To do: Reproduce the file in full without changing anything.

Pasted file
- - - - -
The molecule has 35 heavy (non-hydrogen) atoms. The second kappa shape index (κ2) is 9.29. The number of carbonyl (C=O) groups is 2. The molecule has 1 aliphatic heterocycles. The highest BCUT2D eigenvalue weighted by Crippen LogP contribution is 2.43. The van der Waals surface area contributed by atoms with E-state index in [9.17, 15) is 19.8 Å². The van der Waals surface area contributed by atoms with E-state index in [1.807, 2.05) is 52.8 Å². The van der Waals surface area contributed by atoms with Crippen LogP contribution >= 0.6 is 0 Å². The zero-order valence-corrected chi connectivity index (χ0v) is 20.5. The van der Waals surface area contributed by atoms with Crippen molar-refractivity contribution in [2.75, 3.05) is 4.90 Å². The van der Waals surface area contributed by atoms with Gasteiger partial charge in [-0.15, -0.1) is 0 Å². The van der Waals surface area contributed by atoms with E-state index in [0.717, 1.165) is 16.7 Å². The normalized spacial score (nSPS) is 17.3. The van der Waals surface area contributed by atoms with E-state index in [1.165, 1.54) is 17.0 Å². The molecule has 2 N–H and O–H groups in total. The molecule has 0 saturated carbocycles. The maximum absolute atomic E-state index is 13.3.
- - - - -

The molecule has 35 heavy (non-hydrogen) atoms. The second kappa shape index (κ2) is 9.29. The number of carbonyl (C=O) groups is 2. The molecule has 1 aliphatic heterocycles. The highest BCUT2D eigenvalue weighted by Crippen LogP contribution is 2.43. The van der Waals surface area contributed by atoms with E-state index in [9.17, 15) is 19.8 Å². The van der Waals surface area contributed by atoms with E-state index in [1.807, 2.05) is 52.8 Å². The van der Waals surface area contributed by atoms with Crippen LogP contribution >= 0.6 is 0 Å². The zero-order valence-corrected chi connectivity index (χ0v) is 20.5. The van der Waals surface area contributed by atoms with Crippen molar-refractivity contribution in [2.75, 3.05) is 4.90 Å². The van der Waals surface area contributed by atoms with Gasteiger partial charge in [-0.15, -0.1) is 0 Å². The van der Waals surface area contributed by atoms with E-state index in [0.717, 1.165) is 16.7 Å². The normalized spacial score (nSPS) is 17.3. The van der Waals surface area contributed by atoms with E-state index in [1.165, 1.54) is 17.0 Å². The molecule has 2 N–H and O–H groups in total. The molecule has 0 saturated carbocycles. The maximum absolute atomic E-state index is 13.3.